Constitutional monarchy is a system of government in which a monarch serves as the titular head of state but not the head of government and the monarch's powers are strictly limited by the constitution. Constitutional monarchies emerged in seventeenth-century Europe as the outcome of the struggle of the landed aristocracy and merchant class to limit the power of absolute monarchs. A leading example is the Glorious Revolution of 1689 that made Parliament supreme in the English system of government but retained a significant role for the crown. These efforts to curb royal absolutism were inspired by the liberal political philosophy of the Enlightenment. In the nineteenth and early twentieth centuries, as monarchical liberal democracies became more fully democratic, kings and queens came to play primarily a symbolic, ceremonial role in government.
Constitutional monarchy is a feature of many, but not all, parliamentary democracies. In parliamentary democracies that are constitutional monarchies, the king or queen retains nominally very large powers as the titular head of state. Acts of government are carried out in the crown’s name. The monarch is the head of the armed forces. Acts of parliament require the monarch’s signature, and the monarch summons and dissolves parliament. But the monarch exercises all these powers on the advice of ministers who have a majority in the elected house of parliament.
In parliamentary democracies, the government is headed by a prime minister and cabinet ministers who are members of the parliamentary party or coalition of parties that have a majority in the elected house of parliament. In monarchical parliamentary democracies, the monarch formally appoints the prime minister. Normally, the monarch has no choice as to who should be appointed prime minister: the leader of the political party or coalition of parties that has a majority in the elected house of parliament must be appointed. However, in the unusual circumstances of a “hung parliament,” when it is not clear which party or combination of parties has a majority, the monarch (or in Commonwealth countries, the governor-general who represents the queen) may play a more significant and discretionary role.
In exceptional situations where discretionary judgment is required, the monarchical head of state’s objective is to ensure that it is the parliament elected by the people that is supreme, not the prime minister. This principle may mean that it is constitutionally appropriate for a monarch to reject a prime minister’s advice and act independently. For example, if an incumbent prime minister refuses to accept the result of a general election that produces a parliament in which his or her party no longer has a majority, and if the prime minister refuses to resign or allow any other party leader to try to form a government, and instead asks the monarch to dissolve parliament and call another election, the monarch would be justified in rejecting the prime minister’s advice. In these circumstances, it would be constitutionally correct for the monarchical head of state to dismiss the prime minister and invite another party leader to test the will of parliament.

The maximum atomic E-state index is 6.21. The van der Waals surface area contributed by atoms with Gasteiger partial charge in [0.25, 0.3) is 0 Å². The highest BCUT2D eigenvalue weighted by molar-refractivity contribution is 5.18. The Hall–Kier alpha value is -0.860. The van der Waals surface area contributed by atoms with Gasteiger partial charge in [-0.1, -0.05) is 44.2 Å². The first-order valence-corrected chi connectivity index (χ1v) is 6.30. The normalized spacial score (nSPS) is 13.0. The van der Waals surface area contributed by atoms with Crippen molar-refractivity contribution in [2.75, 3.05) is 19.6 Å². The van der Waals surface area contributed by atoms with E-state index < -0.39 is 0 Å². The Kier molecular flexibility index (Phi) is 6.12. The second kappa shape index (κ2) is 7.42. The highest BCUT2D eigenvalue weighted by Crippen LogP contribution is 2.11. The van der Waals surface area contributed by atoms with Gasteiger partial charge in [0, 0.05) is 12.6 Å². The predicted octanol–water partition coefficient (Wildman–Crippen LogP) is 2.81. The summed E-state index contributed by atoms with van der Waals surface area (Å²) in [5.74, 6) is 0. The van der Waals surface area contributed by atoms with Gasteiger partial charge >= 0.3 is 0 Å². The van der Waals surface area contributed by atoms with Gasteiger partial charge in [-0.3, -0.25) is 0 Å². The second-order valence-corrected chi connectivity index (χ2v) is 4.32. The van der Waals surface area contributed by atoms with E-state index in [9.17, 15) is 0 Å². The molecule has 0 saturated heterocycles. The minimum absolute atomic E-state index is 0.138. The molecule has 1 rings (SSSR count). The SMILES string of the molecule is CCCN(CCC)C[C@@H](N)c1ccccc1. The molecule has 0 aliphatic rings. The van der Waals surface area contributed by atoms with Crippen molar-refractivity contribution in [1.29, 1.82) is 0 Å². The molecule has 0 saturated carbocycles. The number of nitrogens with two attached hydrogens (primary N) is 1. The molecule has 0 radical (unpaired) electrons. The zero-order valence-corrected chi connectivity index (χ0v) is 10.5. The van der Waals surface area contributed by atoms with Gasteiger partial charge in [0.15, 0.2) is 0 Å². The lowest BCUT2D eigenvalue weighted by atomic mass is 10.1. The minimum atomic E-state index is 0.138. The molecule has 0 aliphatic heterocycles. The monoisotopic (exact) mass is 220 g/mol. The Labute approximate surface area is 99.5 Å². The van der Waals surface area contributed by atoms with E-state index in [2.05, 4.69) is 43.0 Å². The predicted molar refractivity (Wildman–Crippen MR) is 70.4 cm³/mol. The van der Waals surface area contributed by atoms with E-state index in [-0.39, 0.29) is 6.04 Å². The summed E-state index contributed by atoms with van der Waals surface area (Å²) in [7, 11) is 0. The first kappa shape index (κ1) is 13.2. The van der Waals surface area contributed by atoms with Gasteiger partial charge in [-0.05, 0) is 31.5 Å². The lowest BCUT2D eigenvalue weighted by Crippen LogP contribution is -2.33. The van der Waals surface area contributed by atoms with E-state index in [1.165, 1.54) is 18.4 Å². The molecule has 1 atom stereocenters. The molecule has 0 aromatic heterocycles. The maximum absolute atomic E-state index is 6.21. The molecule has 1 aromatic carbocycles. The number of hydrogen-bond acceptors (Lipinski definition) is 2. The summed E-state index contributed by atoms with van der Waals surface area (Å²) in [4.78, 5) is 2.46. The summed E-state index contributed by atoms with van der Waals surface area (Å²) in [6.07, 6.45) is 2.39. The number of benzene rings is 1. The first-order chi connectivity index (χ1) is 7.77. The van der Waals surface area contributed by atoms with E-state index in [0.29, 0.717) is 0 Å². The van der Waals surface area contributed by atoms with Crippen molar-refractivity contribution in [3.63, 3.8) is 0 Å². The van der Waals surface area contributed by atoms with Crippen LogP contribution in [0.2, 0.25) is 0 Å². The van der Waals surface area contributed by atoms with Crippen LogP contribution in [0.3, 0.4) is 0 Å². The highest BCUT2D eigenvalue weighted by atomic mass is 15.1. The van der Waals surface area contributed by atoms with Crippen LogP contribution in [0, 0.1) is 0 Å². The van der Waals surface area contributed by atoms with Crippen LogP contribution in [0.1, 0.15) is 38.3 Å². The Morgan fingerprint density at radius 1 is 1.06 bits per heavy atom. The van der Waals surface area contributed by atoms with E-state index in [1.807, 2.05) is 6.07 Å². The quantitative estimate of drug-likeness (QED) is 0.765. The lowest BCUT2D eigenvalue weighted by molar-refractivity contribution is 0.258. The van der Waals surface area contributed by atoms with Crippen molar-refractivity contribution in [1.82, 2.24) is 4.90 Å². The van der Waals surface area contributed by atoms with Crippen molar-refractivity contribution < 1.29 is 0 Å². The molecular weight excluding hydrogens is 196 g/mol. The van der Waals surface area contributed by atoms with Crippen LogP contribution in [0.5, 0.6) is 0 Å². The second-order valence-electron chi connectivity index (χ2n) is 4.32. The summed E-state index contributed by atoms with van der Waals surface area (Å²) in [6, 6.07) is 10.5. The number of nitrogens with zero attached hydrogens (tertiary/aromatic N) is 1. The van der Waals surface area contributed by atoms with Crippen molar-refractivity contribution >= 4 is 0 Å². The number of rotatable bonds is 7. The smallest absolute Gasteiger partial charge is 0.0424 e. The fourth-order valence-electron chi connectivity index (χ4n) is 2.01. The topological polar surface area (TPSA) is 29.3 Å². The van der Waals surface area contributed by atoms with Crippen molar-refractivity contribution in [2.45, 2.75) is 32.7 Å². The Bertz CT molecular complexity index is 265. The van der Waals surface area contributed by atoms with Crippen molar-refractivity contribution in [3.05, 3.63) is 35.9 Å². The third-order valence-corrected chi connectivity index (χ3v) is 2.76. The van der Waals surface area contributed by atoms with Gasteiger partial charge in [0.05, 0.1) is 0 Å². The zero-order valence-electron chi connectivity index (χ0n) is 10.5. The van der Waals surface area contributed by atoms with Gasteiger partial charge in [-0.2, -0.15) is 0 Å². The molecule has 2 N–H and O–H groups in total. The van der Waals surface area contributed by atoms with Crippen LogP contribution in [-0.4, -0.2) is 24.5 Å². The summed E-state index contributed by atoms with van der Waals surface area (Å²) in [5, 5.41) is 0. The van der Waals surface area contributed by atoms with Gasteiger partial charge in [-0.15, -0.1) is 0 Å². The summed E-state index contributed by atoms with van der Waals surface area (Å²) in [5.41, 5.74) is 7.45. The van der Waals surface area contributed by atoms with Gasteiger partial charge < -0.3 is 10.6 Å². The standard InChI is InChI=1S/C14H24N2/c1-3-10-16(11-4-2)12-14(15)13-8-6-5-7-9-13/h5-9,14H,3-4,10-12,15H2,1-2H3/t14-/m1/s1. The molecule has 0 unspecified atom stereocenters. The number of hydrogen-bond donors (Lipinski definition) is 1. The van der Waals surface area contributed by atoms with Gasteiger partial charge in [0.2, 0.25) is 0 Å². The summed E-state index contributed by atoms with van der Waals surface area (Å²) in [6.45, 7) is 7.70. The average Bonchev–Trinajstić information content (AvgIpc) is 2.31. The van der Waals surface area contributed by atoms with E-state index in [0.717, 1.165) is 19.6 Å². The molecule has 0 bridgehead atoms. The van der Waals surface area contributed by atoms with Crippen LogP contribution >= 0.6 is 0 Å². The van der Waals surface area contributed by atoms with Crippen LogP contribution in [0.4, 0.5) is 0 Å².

Some parliamentary systems are republican rather than monarchical. In a republican parliamentary system, the head of state is a president elected directly by the people or indirectly by parliament. In republican parliamentary systems, presidential heads of state tend to have greater powers than monarchical heads of state in parliamentary systems. The powers of presidents in republican parliamentary systems are carefully delineated in written constitutions, whereas the position of constitutional monarchs is more the product of historical evolution and is largely governed by unwritten constitutional conventions.
Belgium, Denmark, the Netherlands, Norway, Spain, and Sweden are leading examples of constitutional monarchies in Western Europe. Most of the world’s constitutional monarchies are member states of the Commonwealth of Nations. Queen Elizabeth II is either sovereign or head of state of sixteen of these states. Besides the United Kingdom, these states include Australia, Bahamas, Barbados, Belize, Canada, Grenada, Jamaica, New Zealand, Papua New Guinea, and the Solomon Islands. Five other Commonwealth countries—Brunei, Lesotho, Malaysia, Swaziland, and Tonga—have their own indigenous monarchies. Only in the United Kingdom are the powers and responsibilities of the crown exercised by the queen herself. In the other Commonwealth constitutional monarchies whose queen is Elizabeth II, a governor-general representing the queen discharges the crown’s responsibilities. In most of these Commonwealth monarchies, the office of governor-general has been indigenized by having the queen appoint the governor-general on the advice of the prime minister of the country in which the governor-general will serve and by having a citizen of that country fill the office.
SEE ALSO Aristocracy; Democracy; Government; Monarchy; Parliaments and Parliamentary Systems
Blake, Lord. 1977. The Queen and the Constitution. The Queen: a Penguin Special. New York: Penguin Books.
Bogdanor, Vernon. 2003. The Monarchy. The British Constitution in the Twentieth Century, ed. Vernon Bogdanor. Oxford: Oxford University Press.
Smith, David. 1995. The Invisible Crown. Toronto: University of Toronto Press.
Peter H. Russell